Microsoft Band: Choosing Between Desktop Sync and Microsoft Health

Microsoft Band: Choosing Between Desktop Sync and Microsoft Health

Microsoft has long offered a local PC Microsoft Band syncing solution in its Desktop Sync app. The Desktop Sync app is available for both Windows and Mac computers. But, with the recent delivery of a Windows 10 Universal App, which app should you now use to sync the Band?

Like most answers in life – it depends. However, it should be noted that the sync piece of the new Windows 10 Microsoft Health app version will not run. In fact, if you try to sync using the Microsoft Health app while the Band is connected to the Desktop Sync app, the Microsoft Health app crashes – so you have to choose between one or the other. Both work solely through a USB connection.

Let’s look at the Pros and Cons for each.

Desktop Sync

  • Runs in the background.
  • Sync on a schedule.
  • Supports syncing, modifying band colors/backgrounds, and firmware updates.
  • Supports pre-Windows 10 computers. There’s a version for Mac.

Microsoft Health

  • Must be running open (does not run in the background).
  • Syncs automatically on startup, synchs on a schedule thereafter.
  • Supports everything that the mobile app supports, including syncing, modifying band colors/backgrounds, firmware updates, logging weight, reviewing current activities and activity history, finding and syncing guided workouts, managing tiles, setting preferences, replacing a Band, finding Golf courses, and more.
  • Supports only Windows 10 devices (smartphones, computers, tablets).

As you can see, really the only drawback for the Microsoft Health app sync is that it doesn’t run in the background. Personally, I’ve since uninstalled the Desktop Sync app and have opted to use the sync inside the new Microsoft Health app. It should also be considered that the sync in the new Microsoft Health version is probably the direction Microsoft is taking and the older Desktop Sync app will undoubtedly remain only for support for Windows 8.1 and Windows 7 SP1. And, obviously, if you use a Mac, you’ll need to the Microsoft Band Sync from iTunes. Microsoft has been dedicated to providing its Band hardware for the various platforms (Android, iOS, Windows), so it’s possible a more feature-rich Mac app replacement will eventually replace the current Desktop Sync for Mac.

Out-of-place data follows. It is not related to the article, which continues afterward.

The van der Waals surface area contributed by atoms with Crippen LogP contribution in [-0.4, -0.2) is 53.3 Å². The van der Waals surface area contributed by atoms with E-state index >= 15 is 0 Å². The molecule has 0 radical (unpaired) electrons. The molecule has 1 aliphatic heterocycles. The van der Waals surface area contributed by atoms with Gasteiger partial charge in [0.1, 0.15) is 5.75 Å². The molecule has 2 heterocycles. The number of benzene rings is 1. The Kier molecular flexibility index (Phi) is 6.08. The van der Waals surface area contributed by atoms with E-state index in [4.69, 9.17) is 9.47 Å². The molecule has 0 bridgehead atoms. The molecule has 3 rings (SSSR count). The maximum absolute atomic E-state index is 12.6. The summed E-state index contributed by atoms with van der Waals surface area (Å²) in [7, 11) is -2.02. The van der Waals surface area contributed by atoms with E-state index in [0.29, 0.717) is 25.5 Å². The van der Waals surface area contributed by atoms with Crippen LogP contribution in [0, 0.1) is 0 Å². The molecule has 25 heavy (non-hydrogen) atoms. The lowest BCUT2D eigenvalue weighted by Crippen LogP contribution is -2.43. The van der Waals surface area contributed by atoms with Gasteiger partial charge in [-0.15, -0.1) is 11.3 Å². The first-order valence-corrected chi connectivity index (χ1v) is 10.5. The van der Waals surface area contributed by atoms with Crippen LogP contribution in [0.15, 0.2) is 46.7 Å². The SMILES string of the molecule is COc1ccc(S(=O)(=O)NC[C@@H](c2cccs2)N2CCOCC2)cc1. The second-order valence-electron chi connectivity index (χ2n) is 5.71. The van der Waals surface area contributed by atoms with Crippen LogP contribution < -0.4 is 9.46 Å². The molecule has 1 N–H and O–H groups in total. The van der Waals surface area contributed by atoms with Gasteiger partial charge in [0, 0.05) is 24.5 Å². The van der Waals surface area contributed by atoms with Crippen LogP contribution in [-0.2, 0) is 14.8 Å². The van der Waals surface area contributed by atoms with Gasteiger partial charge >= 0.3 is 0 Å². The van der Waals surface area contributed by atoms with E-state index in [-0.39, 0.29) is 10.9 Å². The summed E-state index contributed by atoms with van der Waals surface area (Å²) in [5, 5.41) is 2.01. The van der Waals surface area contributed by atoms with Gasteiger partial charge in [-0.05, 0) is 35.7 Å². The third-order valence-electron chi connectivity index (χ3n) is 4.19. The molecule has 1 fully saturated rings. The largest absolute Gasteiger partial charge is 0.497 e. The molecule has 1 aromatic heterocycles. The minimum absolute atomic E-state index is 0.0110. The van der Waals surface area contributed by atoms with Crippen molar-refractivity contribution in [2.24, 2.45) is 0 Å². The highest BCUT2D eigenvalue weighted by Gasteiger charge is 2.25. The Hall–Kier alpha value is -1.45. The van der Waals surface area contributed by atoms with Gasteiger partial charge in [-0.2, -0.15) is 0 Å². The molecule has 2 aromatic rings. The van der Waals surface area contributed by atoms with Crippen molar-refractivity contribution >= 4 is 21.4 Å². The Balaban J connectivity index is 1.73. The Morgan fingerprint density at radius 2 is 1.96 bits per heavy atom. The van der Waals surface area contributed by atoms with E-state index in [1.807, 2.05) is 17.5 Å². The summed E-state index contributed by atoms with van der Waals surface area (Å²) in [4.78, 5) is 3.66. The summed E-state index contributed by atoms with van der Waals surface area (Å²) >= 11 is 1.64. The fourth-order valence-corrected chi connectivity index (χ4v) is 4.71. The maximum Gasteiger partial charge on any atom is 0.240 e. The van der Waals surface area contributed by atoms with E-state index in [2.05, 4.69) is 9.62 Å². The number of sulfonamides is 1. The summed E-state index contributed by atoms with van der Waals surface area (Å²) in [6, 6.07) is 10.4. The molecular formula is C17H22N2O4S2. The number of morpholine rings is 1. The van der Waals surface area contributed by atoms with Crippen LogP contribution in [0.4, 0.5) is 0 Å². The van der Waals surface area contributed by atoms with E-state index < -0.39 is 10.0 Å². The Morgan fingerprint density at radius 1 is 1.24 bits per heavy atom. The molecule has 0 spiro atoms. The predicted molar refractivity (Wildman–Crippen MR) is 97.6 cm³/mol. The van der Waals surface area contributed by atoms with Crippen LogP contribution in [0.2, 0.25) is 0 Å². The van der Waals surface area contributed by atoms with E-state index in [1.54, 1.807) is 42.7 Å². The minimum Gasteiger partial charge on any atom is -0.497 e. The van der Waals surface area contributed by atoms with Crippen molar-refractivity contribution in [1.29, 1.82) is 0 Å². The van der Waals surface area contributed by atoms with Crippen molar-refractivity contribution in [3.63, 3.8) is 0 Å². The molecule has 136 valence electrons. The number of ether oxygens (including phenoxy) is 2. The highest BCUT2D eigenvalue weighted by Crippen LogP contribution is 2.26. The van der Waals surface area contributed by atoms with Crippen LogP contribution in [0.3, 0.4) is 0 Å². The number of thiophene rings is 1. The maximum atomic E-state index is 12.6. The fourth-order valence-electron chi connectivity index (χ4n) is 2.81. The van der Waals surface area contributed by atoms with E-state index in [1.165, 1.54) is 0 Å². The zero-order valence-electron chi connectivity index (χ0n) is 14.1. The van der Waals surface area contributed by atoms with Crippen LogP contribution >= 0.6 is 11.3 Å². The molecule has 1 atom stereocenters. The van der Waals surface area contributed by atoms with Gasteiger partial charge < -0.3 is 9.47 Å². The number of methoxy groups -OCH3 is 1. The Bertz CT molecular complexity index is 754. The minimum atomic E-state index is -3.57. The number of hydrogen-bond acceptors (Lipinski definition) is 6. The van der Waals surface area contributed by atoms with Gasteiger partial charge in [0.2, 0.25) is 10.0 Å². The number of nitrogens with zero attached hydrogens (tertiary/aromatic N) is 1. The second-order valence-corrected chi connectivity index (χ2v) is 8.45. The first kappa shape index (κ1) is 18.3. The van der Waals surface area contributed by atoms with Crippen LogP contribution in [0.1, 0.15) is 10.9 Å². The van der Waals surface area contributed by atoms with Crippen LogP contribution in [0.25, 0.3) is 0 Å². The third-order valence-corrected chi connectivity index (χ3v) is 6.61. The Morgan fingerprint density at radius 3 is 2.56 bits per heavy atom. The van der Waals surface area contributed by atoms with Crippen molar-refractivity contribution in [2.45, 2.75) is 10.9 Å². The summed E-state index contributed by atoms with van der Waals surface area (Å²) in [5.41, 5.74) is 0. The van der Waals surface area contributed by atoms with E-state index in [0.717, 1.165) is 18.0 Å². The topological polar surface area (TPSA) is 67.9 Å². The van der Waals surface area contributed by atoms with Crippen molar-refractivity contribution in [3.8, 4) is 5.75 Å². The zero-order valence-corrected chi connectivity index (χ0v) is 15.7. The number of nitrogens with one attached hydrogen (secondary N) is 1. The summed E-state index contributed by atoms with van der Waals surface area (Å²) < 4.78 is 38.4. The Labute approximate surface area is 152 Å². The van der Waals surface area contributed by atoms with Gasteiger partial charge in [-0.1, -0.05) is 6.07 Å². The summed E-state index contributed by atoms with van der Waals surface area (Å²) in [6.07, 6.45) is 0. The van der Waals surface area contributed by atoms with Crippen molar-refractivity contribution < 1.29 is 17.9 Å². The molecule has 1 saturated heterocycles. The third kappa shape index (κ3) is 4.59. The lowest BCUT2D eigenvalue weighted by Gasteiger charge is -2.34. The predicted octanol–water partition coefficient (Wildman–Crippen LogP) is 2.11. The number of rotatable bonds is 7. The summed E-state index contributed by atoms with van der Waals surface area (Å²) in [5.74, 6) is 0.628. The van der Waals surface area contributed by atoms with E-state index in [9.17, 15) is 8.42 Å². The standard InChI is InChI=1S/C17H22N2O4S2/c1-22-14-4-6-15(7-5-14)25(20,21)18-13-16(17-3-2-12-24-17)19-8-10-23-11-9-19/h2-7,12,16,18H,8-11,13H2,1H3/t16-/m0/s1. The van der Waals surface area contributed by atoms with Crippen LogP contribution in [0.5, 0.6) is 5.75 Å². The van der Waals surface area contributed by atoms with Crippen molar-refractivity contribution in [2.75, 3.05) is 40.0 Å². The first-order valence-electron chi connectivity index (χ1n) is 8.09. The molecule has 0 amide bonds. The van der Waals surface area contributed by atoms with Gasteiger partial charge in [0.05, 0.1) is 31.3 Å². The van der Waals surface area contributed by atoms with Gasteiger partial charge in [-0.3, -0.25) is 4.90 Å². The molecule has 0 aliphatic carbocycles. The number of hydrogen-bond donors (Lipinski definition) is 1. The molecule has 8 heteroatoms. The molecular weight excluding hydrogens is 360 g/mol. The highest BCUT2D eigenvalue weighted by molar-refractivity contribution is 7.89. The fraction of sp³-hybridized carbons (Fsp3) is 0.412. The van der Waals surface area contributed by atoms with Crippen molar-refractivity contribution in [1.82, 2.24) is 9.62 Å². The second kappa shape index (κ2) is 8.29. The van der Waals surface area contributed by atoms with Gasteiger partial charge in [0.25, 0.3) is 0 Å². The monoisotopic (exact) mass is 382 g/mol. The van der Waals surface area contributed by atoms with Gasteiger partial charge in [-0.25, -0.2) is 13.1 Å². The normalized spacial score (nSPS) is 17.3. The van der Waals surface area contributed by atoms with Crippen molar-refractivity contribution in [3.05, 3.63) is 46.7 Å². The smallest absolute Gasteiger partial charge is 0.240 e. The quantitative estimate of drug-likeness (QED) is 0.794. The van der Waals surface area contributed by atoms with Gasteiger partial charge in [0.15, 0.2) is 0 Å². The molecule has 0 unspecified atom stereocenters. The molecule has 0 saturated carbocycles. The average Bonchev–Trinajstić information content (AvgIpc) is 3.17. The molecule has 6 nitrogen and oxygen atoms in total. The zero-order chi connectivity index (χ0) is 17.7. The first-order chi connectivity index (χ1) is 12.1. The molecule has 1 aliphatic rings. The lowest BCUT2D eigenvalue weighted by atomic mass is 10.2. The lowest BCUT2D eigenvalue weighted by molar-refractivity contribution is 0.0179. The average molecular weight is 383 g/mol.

And, another obvious piece is that you can still just opt to use the mobile app on your smartphone to sync to your Microsoft Health account. However, no matter the platform you use for your Microsoft Band, the Microsoft Health mobile app still suffers performance issues. I'd rather take the time to hook my Band up to my Surface Pro 4's USB port than to suffer through a slow mobile app. It actually takes less time in most cases.

Where to get each one:

Desktop Sync for Windows

Desktop Sync for Mac

Microsoft Health UWP

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